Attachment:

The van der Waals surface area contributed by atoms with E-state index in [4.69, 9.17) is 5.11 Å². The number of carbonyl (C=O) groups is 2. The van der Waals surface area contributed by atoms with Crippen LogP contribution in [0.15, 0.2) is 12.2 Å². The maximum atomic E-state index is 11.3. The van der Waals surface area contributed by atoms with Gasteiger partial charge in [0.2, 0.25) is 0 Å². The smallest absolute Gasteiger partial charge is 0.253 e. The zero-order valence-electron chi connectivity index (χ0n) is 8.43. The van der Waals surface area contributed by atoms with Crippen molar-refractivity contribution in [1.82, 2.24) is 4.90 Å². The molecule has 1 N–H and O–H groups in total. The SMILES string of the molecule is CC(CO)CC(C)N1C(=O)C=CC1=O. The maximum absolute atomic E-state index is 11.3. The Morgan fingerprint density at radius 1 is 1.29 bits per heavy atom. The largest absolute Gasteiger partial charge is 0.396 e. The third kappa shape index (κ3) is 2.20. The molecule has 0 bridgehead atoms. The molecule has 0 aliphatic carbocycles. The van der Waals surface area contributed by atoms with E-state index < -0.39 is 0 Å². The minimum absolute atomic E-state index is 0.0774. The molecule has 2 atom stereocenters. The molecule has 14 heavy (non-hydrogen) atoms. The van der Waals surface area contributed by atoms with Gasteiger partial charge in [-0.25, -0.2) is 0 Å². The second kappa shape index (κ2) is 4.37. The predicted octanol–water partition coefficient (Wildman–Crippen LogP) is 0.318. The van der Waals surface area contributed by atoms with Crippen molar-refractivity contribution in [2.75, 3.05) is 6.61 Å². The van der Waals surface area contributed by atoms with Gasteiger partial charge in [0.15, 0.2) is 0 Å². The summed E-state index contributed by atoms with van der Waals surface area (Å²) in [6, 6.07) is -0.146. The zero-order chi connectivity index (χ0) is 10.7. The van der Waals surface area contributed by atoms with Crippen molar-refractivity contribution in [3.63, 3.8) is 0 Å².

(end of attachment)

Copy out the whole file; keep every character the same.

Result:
The van der Waals surface area contributed by atoms with E-state index in [4.69, 9.17) is 5.11 Å². The number of carbonyl (C=O) groups is 2. The van der Waals surface area contributed by atoms with Crippen LogP contribution in [0.15, 0.2) is 12.2 Å². The maximum atomic E-state index is 11.3. The van der Waals surface area contributed by atoms with Gasteiger partial charge in [0.2, 0.25) is 0 Å². The smallest absolute Gasteiger partial charge is 0.253 e. The zero-order valence-electron chi connectivity index (χ0n) is 8.43. The van der Waals surface area contributed by atoms with Crippen molar-refractivity contribution in [1.82, 2.24) is 4.90 Å². The molecule has 1 N–H and O–H groups in total. The SMILES string of the molecule is CC(CO)CC(C)N1C(=O)C=CC1=O. The maximum absolute atomic E-state index is 11.3. The Morgan fingerprint density at radius 1 is 1.29 bits per heavy atom. The largest absolute Gasteiger partial charge is 0.396 e. The third kappa shape index (κ3) is 2.20. The molecule has 0 bridgehead atoms. The molecule has 0 aliphatic carbocycles. The van der Waals surface area contributed by atoms with E-state index < -0.39 is 0 Å². The minimum absolute atomic E-state index is 0.0774. The molecule has 2 atom stereocenters. The molecule has 14 heavy (non-hydrogen) atoms. The van der Waals surface area contributed by atoms with Gasteiger partial charge in [-0.25, -0.2) is 0 Å². The second kappa shape index (κ2) is 4.37. The predicted octanol–water partition coefficient (Wildman–Crippen LogP) is 0.318. The van der Waals surface area contributed by atoms with Crippen molar-refractivity contribution in [2.75, 3.05) is 6.61 Å². The van der Waals surface area contributed by atoms with Gasteiger partial charge in [0.15, 0.2) is 0 Å². The summed E-state index contributed by atoms with van der Waals surface area (Å²) in [6, 6.07) is -0.146. The zero-order chi connectivity index (χ0) is 10.7. The van der Waals surface area contributed by atoms with Crippen molar-refractivity contribution in [3.63, 3.8) is 0 Å².